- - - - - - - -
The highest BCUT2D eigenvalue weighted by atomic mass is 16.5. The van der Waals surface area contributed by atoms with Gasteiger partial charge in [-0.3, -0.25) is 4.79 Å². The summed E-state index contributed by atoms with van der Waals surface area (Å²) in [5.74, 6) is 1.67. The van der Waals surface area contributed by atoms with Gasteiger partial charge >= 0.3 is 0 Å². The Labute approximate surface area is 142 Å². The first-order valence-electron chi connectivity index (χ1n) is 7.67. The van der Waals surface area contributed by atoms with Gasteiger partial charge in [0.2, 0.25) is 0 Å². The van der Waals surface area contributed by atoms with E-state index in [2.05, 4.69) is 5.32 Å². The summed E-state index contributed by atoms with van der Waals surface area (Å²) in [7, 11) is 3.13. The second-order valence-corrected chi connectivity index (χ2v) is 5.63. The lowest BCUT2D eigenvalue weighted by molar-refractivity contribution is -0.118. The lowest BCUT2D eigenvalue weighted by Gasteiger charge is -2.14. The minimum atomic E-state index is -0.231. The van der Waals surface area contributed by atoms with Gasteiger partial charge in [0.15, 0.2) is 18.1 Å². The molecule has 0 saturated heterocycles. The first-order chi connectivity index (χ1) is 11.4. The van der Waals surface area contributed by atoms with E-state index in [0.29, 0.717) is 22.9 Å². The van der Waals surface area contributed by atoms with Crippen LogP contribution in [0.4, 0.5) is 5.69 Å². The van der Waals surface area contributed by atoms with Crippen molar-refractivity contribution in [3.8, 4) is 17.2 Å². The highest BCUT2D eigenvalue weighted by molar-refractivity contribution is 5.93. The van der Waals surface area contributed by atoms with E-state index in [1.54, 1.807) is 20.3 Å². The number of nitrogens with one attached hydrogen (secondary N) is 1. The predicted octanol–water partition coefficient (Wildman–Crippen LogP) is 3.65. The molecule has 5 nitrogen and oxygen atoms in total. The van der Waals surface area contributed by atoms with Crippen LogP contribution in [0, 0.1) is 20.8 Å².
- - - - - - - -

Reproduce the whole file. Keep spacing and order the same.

The highest BCUT2D eigenvalue weighted by atomic mass is 16.5. The van der Waals surface area contributed by atoms with Gasteiger partial charge in [-0.3, -0.25) is 4.79 Å². The summed E-state index contributed by atoms with van der Waals surface area (Å²) in [5.74, 6) is 1.67. The van der Waals surface area contributed by atoms with Gasteiger partial charge >= 0.3 is 0 Å². The Labute approximate surface area is 142 Å². The first-order valence-electron chi connectivity index (χ1n) is 7.67. The van der Waals surface area contributed by atoms with Gasteiger partial charge in [0.2, 0.25) is 0 Å². The van der Waals surface area contributed by atoms with E-state index in [2.05, 4.69) is 5.32 Å². The summed E-state index contributed by atoms with van der Waals surface area (Å²) in [7, 11) is 3.13. The second-order valence-corrected chi connectivity index (χ2v) is 5.63. The lowest BCUT2D eigenvalue weighted by molar-refractivity contribution is -0.118. The lowest BCUT2D eigenvalue weighted by Gasteiger charge is -2.14. The minimum atomic E-state index is -0.231. The van der Waals surface area contributed by atoms with Gasteiger partial charge in [0.15, 0.2) is 18.1 Å². The molecule has 0 saturated heterocycles. The first-order chi connectivity index (χ1) is 11.4. The van der Waals surface area contributed by atoms with E-state index in [0.29, 0.717) is 22.9 Å². The van der Waals surface area contributed by atoms with Crippen LogP contribution in [0.4, 0.5) is 5.69 Å². The van der Waals surface area contributed by atoms with Crippen molar-refractivity contribution in [3.8, 4) is 17.2 Å². The highest BCUT2D eigenvalue weighted by molar-refractivity contribution is 5.93. The van der Waals surface area contributed by atoms with E-state index in [1.54, 1.807) is 20.3 Å². The number of nitrogens with one attached hydrogen (secondary N) is 1. The predicted octanol–water partition coefficient (Wildman–Crippen LogP) is 3.65. The molecule has 5 nitrogen and oxygen atoms in total. The van der Waals surface area contributed by atoms with Crippen LogP contribution in [0, 0.1) is 20.8 Å².